Morgan Stanley in biggest yet international NPL deal with China Huarong

China''s non performing loan problem is huge. So far, lack of transparency and valuation problems have slowed progress, but Morgan Stanley''s dea, the first of its kind in terms of scope, provides hope.

In a major step forward toward the resolution of China's serious banking problems, China Huarong Asset Management has announced the sale of RMB10.8 billion ($1.3 billion) worth of non-performing loans to an international consortium led by investment bank Morgan Stanley. While some small NPL deals have been made with domestic investors on a one-to-one basis, this deal is by far the biggest to have come out of China and is also aimed at international investors. So far, severe transparency and legal issues, as well as valution conflicts have prevented the speedy resolution of China's NPL problem.

Huarong was set up, along with four other asset management companies in 1999, to deal with the huge burden of non-performing loans that threaten China's banking system, estimated at RMB600 billion.

Huarong is the largest of the four asset management companies and by August last year had acquired non-performing loans worth RMB407.7 billion relating to 72,000 borrowers nationwide.

Huarong, which has been trying to resolve the debt problems of one of China's largest four state banks, the Industrial and Commercial Bank of China, sold the assets to the Morgan Stanley-led consortium in a manner which could lead to Huarong receiving 21 cents on the dollar from the deal.

"The deal is structured in a way that allows Huarong to participate in the value we create as partners," comments Dave Bednar, vice president of Morgan Stanley's Asia Pacific Real Estate Fund.

Under the terms of the deal, Huarong will receive approximately half its share in cash, while the remaining amount will depend on the success of the joint venture between Morgan Stanley in recovering the money owed.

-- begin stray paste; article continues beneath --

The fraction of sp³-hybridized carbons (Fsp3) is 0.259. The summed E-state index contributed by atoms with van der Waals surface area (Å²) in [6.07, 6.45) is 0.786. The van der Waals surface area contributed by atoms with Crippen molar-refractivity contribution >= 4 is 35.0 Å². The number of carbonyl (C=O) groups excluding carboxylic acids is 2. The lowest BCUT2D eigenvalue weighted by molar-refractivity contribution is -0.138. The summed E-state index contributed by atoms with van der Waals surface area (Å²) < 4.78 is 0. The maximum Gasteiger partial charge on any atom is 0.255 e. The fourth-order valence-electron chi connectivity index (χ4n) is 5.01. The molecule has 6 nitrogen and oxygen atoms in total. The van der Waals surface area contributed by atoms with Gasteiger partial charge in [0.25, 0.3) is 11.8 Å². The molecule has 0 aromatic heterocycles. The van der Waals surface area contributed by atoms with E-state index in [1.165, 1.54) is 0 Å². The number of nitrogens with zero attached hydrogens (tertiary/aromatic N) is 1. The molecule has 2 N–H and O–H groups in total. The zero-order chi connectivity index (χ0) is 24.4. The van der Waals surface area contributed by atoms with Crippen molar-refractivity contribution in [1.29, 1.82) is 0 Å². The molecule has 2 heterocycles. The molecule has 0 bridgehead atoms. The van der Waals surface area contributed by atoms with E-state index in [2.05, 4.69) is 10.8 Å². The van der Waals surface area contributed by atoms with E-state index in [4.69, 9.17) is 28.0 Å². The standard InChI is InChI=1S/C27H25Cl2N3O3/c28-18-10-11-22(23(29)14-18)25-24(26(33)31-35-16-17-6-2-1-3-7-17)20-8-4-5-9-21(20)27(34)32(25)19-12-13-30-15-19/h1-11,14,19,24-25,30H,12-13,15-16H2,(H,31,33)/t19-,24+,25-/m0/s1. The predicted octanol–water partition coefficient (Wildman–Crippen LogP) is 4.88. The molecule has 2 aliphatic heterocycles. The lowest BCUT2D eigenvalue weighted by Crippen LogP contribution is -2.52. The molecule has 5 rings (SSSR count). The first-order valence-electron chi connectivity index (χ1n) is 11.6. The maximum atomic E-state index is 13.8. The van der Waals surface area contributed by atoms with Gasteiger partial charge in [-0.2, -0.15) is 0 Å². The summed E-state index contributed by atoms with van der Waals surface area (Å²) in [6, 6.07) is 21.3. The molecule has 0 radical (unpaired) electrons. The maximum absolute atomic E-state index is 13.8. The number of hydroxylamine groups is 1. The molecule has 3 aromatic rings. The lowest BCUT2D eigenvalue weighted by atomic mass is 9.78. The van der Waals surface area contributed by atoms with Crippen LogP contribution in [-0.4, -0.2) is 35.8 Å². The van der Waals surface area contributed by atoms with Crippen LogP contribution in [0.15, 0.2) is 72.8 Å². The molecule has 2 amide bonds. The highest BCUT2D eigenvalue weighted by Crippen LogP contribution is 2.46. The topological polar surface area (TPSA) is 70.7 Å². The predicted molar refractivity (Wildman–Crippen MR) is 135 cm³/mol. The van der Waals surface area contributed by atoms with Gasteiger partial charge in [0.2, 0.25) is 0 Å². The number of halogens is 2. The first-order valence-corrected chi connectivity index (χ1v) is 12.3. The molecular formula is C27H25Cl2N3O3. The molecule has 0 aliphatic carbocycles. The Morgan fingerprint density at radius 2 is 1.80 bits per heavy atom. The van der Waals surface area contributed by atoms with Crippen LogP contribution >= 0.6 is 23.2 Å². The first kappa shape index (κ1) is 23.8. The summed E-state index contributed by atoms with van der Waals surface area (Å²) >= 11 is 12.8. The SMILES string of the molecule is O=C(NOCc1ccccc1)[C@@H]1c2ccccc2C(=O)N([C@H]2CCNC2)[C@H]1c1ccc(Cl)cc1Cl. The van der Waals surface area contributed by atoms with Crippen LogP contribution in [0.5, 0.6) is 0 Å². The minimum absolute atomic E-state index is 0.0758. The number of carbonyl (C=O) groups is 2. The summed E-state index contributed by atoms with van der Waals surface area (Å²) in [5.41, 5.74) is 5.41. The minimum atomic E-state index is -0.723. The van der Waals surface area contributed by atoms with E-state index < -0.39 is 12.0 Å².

Above a certain amount agreed between Morgan Stanley and Huarong, the AMC will receive the lion's share of the proceeds, comments Bednar.

Rating agency Standard & Poor's said in October it expected recovery rates of around 20% on China's bad loans.

The recovery process is expected to take up to five years.

A key role is being played by the World Bank's International Finance Corporation (IFC) which acted as a guarantor for Morgan Stanley when it accessed a local bank for RMB funding to acquire the loans.

Since China has a closed capital account, Morgan Stanley and the consortium are devising ways to remit their earnings out of China.

"We hope to get regulatory approval for capital remission structures that will be more attractive to international investors and will help the development of the NPL business in China," says Bednar. Debt recovery will be conducted along traditional lines, says Bednar, and will include court appearances to force foreclosure, debt for equity swaps, asset swaps and negotiated settlements with borrowers.

ICBC, as a state funding agent, was responsible for funneling huge amounts of money to manufacturing state-owned enterprises, many of which were never serviced, say analysts.

The majority of the loans being sold to Morgan Stanley which were made in the 1980s and early 1990s, says Bednar.

Of the companies which took out the loans, about one-third have been officially been categorized as non-operating, one-third as partly operating and one-third as operating.

Bank analysts agree that ICBC is one of the weakest state banks, just ahead of the Agricultural Bank of China, since its lending was directed toward a particularly inefficient sector of China's economy, heavy industry.

Most of these assets are in the shape of factories or factory land all the way along China's coastline.

China's bad loans, valued at $600 billion, could represent a huge market for foreign investors.

But some investors say that the real catch would be to acquire the bad loans held by Cinda, the AMC responsible for the management and disposal of bad loans made by the China Construction Bank.

CCB, in line with the sector approach favoured by Chinese banks, is responsible for real estate loans collateralized by prime residential sites. With the expected growth of China's economy, many banks, including Morgan Stanley, Goldman Sachs and Deutsche Bank have been trying for many months to take over these loans, but so far negotiations have not made significant progress.

Difficulties in valuing the loans and the lack of a smooth legal process mean that the vast bulk of China's non-performing the loans are still dragging down bank balance sheets.

The hope is that the present deal between the Morgan Stanley-led consortium and ICBC will act as a template for many more such deals, which the country desperately needs.